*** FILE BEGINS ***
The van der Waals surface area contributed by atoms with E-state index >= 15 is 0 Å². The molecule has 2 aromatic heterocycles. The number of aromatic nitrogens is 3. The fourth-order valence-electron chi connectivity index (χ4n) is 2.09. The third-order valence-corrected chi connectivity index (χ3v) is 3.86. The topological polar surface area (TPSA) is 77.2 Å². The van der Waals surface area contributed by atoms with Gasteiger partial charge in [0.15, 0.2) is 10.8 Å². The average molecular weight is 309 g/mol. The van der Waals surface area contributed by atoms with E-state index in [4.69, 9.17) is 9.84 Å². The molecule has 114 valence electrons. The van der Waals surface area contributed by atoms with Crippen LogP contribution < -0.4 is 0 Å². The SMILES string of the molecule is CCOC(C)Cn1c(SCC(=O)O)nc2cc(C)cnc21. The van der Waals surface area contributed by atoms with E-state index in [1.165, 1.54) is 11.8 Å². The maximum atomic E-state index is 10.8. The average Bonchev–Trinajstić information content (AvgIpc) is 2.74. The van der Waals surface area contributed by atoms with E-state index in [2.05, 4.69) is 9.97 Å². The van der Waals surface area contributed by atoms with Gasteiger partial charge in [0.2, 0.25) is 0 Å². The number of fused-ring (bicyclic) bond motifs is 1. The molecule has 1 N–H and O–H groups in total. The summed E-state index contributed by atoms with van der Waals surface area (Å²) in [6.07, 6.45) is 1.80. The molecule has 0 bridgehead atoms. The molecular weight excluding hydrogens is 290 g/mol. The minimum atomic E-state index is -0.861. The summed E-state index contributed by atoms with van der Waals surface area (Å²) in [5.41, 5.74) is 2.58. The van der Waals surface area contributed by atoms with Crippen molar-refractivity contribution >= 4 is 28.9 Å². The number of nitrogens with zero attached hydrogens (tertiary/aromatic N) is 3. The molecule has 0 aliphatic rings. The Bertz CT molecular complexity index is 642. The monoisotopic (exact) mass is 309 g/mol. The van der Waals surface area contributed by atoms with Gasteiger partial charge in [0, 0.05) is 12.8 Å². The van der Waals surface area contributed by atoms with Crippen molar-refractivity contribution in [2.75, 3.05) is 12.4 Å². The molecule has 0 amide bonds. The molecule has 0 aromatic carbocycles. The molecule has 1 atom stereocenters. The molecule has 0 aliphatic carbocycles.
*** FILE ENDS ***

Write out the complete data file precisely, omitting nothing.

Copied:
The van der Waals surface area contributed by atoms with E-state index >= 15 is 0 Å². The molecule has 2 aromatic heterocycles. The number of aromatic nitrogens is 3. The fourth-order valence-electron chi connectivity index (χ4n) is 2.09. The third-order valence-corrected chi connectivity index (χ3v) is 3.86. The topological polar surface area (TPSA) is 77.2 Å². The van der Waals surface area contributed by atoms with Gasteiger partial charge in [0.15, 0.2) is 10.8 Å². The average molecular weight is 309 g/mol. The van der Waals surface area contributed by atoms with E-state index in [4.69, 9.17) is 9.84 Å². The molecule has 114 valence electrons. The van der Waals surface area contributed by atoms with Crippen LogP contribution < -0.4 is 0 Å². The SMILES string of the molecule is CCOC(C)Cn1c(SCC(=O)O)nc2cc(C)cnc21. The van der Waals surface area contributed by atoms with E-state index in [1.165, 1.54) is 11.8 Å². The maximum atomic E-state index is 10.8. The average Bonchev–Trinajstić information content (AvgIpc) is 2.74. The van der Waals surface area contributed by atoms with E-state index in [2.05, 4.69) is 9.97 Å². The van der Waals surface area contributed by atoms with Gasteiger partial charge in [0.2, 0.25) is 0 Å². The number of fused-ring (bicyclic) bond motifs is 1. The molecule has 1 N–H and O–H groups in total. The summed E-state index contributed by atoms with van der Waals surface area (Å²) in [6.07, 6.45) is 1.80. The molecule has 0 bridgehead atoms. The molecular weight excluding hydrogens is 290 g/mol. The minimum atomic E-state index is -0.861. The summed E-state index contributed by atoms with van der Waals surface area (Å²) in [5.41, 5.74) is 2.58. The van der Waals surface area contributed by atoms with Crippen molar-refractivity contribution >= 4 is 28.9 Å². The number of nitrogens with zero attached hydrogens (tertiary/aromatic N) is 3. The molecule has 0 aliphatic rings. The Bertz CT molecular complexity index is 642. The monoisotopic (exact) mass is 309 g/mol. The van der Waals surface area contributed by atoms with Gasteiger partial charge in [0, 0.05) is 12.8 Å². The van der Waals surface area contributed by atoms with Crippen molar-refractivity contribution in [2.75, 3.05) is 12.4 Å². The molecule has 0 amide bonds. The molecule has 0 aromatic carbocycles. The molecule has 1 atom stereocenters. The molecule has 0 aliphatic carbocycles.